My resolve staggered.
“I can do anything for 100 million Naira but not marriage” I said matching his tone evenly. I needed to follow the conversation with negotiation skills.
“So you can kill?” he asked with a tone that told me he was going in for a kill but masked his face with a forced smile and the premonition that the game was taking a totally different course got me sitting up.
“Certainly I do not look like a killer, do I?” I asked raising a questioning brow.
“Never in the looks Didi dear” he supplied in a condescending manner.
“What exactly is this meeting about Mr. Bricks” I asked suddenly losing my patience.
“I need a bride for my father. You are perfect” he stated as a matter of fact and stared right into my unblinking eyes.
“And you know this because?”
“Because you are a gold digger” he completed quite distastefully with a satisfying smile as he visibly relaxed on the settee and took another sip. The steam was fast escaping.
The cold stare as I centered on his dark brown pupils had him satisfied. He knew who I was and I thought of two options: deny and walk out without looking back and end the expedition even before it started or find out how he came about that information. I choose the latter.
“And you know this because?” I asked totally confident.
“Let’s say I have reliable sources and enough evidence” he relaxed visibly on the settee.
“Indeed” I scoffed crossing my long legs and taking a mouthful. All plans for getting him interested in me for an expedition had evaporated at the mention of the word marriage but I was drawn to finding out exactly what he knew.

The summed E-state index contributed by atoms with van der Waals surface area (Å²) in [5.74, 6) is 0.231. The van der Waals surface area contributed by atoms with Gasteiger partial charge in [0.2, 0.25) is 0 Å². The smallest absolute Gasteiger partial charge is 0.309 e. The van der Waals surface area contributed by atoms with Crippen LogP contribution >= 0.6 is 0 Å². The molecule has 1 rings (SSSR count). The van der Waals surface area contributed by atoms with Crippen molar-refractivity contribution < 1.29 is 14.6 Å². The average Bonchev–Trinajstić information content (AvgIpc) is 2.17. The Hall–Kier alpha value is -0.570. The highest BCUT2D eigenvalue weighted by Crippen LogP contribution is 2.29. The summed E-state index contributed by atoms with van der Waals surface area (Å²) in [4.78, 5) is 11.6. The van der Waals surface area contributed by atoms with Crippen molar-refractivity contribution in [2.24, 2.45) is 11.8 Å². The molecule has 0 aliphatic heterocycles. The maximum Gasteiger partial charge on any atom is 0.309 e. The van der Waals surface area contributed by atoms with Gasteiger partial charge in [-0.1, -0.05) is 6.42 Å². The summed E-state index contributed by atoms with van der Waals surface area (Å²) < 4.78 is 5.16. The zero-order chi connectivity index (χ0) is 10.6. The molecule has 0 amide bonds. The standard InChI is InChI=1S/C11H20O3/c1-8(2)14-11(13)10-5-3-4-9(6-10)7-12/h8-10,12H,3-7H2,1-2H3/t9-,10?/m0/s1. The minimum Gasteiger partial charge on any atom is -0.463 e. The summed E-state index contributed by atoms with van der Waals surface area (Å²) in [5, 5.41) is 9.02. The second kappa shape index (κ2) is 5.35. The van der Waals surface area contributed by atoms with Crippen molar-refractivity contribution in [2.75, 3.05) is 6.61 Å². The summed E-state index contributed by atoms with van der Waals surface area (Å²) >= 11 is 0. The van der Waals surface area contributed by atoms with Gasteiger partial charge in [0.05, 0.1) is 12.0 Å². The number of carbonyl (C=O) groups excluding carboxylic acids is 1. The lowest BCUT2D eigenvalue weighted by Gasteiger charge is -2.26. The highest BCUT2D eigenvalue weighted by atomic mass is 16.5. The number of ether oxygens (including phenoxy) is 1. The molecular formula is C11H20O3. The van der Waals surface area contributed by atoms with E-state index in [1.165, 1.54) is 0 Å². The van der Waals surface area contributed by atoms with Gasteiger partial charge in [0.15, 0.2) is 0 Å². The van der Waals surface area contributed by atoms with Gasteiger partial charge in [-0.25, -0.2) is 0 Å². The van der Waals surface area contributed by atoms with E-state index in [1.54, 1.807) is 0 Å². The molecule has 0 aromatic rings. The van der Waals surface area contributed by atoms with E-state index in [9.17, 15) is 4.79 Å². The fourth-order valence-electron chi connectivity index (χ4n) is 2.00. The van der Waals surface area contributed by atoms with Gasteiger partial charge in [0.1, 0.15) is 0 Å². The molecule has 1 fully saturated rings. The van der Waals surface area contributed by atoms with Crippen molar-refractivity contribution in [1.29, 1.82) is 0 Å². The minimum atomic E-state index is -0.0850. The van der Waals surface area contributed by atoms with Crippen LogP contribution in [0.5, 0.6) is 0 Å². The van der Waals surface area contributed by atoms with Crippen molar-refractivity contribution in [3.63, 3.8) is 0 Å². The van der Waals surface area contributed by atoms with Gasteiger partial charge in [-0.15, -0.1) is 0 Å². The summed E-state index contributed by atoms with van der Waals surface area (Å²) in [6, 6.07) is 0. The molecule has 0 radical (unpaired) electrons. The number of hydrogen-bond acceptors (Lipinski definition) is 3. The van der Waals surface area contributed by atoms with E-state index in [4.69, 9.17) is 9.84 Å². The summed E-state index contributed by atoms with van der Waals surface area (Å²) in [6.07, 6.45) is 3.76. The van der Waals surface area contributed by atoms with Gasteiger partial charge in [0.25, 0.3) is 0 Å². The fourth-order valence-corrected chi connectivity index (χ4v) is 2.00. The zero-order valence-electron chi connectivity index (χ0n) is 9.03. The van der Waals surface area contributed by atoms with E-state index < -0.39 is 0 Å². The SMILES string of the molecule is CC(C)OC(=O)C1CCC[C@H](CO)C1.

Chuckling, he dropped his tea cup and sat up straight.
“This is a business proposition. Knowing your potential business partner is paramount” he said standing up and taking few aimless steps in his large office like a caged animal.
“I appreciate the offer but your reliable sources should have told you I don’t dig in Mines with a ring” I said sarcastically confirming the title and then stood up. The discussion was over.
“Sure. That was under the Drawback Section. However, I figured with the right incentive, it wouldn’t matter much unless they gave you more credit than you deserved” he said trying humor. I wasn’t buying it.
I needed negotiations not insinuations.
“Let me get this straight. You do not get married to old men or you don’t have plans of enrolling in the institution ever?” he asked squarely and looked somewhat genuinely interested in what my answer would be.
“I don’t think marriage should be given the priority that it is accorded and I certainly don’t want to be pressganged into an institution created to subject women into informed slavery” I said with bitterness.